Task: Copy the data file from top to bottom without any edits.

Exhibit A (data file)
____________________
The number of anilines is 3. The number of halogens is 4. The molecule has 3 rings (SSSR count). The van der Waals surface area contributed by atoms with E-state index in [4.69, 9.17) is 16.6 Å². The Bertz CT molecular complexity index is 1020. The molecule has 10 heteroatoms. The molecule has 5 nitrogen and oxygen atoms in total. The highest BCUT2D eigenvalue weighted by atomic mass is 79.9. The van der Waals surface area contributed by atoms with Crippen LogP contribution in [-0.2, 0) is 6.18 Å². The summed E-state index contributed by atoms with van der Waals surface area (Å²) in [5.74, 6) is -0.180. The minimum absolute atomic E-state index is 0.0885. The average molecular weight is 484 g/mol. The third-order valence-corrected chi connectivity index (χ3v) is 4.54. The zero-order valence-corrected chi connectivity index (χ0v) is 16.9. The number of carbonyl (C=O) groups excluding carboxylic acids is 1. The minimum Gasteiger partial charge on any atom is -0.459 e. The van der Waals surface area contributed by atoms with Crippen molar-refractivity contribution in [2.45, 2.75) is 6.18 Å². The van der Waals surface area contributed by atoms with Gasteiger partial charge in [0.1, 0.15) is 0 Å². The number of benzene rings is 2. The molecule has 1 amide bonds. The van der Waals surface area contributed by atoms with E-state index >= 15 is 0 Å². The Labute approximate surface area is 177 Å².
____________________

The number of anilines is 3. The number of halogens is 4. The molecule has 3 rings (SSSR count). The van der Waals surface area contributed by atoms with E-state index in [4.69, 9.17) is 16.6 Å². The Bertz CT molecular complexity index is 1020. The molecule has 10 heteroatoms. The molecule has 5 nitrogen and oxygen atoms in total. The highest BCUT2D eigenvalue weighted by atomic mass is 79.9. The van der Waals surface area contributed by atoms with Crippen LogP contribution in [-0.2, 0) is 6.18 Å². The summed E-state index contributed by atoms with van der Waals surface area (Å²) in [5.74, 6) is -0.180. The minimum absolute atomic E-state index is 0.0885. The average molecular weight is 484 g/mol. The third-order valence-corrected chi connectivity index (χ3v) is 4.54. The zero-order valence-corrected chi connectivity index (χ0v) is 16.9. The number of carbonyl (C=O) groups excluding carboxylic acids is 1. The minimum Gasteiger partial charge on any atom is -0.459 e. The van der Waals surface area contributed by atoms with Crippen molar-refractivity contribution in [2.45, 2.75) is 6.18 Å². The van der Waals surface area contributed by atoms with Gasteiger partial charge in [0.1, 0.15) is 0 Å². The number of benzene rings is 2. The molecule has 1 amide bonds. The van der Waals surface area contributed by atoms with E-state index >= 15 is 0 Å². The Labute approximate surface area is 177 Å².